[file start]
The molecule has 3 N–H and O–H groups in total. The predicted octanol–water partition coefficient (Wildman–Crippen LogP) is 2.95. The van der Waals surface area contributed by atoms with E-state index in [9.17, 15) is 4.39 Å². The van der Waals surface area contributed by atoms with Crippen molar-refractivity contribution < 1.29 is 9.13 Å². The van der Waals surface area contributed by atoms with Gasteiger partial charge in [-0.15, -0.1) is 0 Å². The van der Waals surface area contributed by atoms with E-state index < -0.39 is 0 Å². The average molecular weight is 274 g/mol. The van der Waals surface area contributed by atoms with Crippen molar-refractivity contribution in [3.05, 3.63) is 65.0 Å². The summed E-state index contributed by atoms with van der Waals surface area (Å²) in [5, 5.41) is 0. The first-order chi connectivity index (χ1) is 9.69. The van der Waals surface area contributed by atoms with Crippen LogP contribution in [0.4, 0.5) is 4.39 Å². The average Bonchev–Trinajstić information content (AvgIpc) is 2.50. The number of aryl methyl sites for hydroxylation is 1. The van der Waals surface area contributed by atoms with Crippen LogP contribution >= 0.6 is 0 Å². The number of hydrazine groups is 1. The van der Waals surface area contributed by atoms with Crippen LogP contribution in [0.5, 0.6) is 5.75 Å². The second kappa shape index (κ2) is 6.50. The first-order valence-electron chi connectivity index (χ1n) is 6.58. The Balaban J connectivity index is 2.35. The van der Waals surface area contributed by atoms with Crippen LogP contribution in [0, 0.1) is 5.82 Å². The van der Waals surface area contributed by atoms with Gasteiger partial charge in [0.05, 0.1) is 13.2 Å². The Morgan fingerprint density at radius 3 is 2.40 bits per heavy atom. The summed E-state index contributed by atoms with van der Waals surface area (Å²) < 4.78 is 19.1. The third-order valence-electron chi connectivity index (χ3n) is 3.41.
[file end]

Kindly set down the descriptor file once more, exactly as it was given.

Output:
The molecule has 3 N–H and O–H groups in total. The predicted octanol–water partition coefficient (Wildman–Crippen LogP) is 2.95. The van der Waals surface area contributed by atoms with E-state index in [9.17, 15) is 4.39 Å². The van der Waals surface area contributed by atoms with Crippen molar-refractivity contribution < 1.29 is 9.13 Å². The van der Waals surface area contributed by atoms with Gasteiger partial charge in [-0.15, -0.1) is 0 Å². The van der Waals surface area contributed by atoms with E-state index < -0.39 is 0 Å². The average molecular weight is 274 g/mol. The van der Waals surface area contributed by atoms with Crippen molar-refractivity contribution in [3.05, 3.63) is 65.0 Å². The summed E-state index contributed by atoms with van der Waals surface area (Å²) in [5, 5.41) is 0. The first-order chi connectivity index (χ1) is 9.69. The van der Waals surface area contributed by atoms with Crippen LogP contribution in [0.4, 0.5) is 4.39 Å². The average Bonchev–Trinajstić information content (AvgIpc) is 2.50. The number of aryl methyl sites for hydroxylation is 1. The van der Waals surface area contributed by atoms with Crippen LogP contribution >= 0.6 is 0 Å². The number of hydrazine groups is 1. The van der Waals surface area contributed by atoms with Crippen LogP contribution in [0.5, 0.6) is 5.75 Å². The second kappa shape index (κ2) is 6.50. The first-order valence-electron chi connectivity index (χ1n) is 6.58. The Balaban J connectivity index is 2.35. The van der Waals surface area contributed by atoms with Crippen LogP contribution in [0, 0.1) is 5.82 Å². The van der Waals surface area contributed by atoms with Gasteiger partial charge in [0.05, 0.1) is 13.2 Å². The Morgan fingerprint density at radius 3 is 2.40 bits per heavy atom. The summed E-state index contributed by atoms with van der Waals surface area (Å²) < 4.78 is 19.1. The third-order valence-electron chi connectivity index (χ3n) is 3.41.